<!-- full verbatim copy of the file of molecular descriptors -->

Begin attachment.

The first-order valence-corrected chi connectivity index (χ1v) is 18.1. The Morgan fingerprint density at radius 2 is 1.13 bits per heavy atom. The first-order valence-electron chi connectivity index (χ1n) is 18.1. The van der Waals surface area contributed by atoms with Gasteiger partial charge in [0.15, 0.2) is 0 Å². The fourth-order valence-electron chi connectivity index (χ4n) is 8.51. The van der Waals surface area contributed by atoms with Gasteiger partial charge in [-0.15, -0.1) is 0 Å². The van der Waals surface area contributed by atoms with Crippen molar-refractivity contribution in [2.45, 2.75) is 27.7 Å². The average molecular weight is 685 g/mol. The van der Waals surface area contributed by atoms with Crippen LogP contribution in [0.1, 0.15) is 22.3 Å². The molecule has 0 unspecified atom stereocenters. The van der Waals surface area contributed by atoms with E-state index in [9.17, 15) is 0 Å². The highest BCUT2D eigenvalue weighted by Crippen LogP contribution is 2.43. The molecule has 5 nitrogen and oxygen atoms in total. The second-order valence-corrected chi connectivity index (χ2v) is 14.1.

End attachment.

The first-order valence-corrected chi connectivity index (χ1v) is 18.1. The Morgan fingerprint density at radius 2 is 1.13 bits per heavy atom. The first-order valence-electron chi connectivity index (χ1n) is 18.1. The van der Waals surface area contributed by atoms with Gasteiger partial charge in [0.15, 0.2) is 0 Å². The fourth-order valence-electron chi connectivity index (χ4n) is 8.51. The van der Waals surface area contributed by atoms with Gasteiger partial charge in [-0.15, -0.1) is 0 Å². The van der Waals surface area contributed by atoms with Crippen molar-refractivity contribution in [2.45, 2.75) is 27.7 Å². The average molecular weight is 685 g/mol. The van der Waals surface area contributed by atoms with Crippen LogP contribution in [0.1, 0.15) is 22.3 Å². The molecule has 0 unspecified atom stereocenters. The van der Waals surface area contributed by atoms with E-state index in [9.17, 15) is 0 Å². The highest BCUT2D eigenvalue weighted by Crippen LogP contribution is 2.43. The molecule has 5 nitrogen and oxygen atoms in total. The second-order valence-corrected chi connectivity index (χ2v) is 14.1.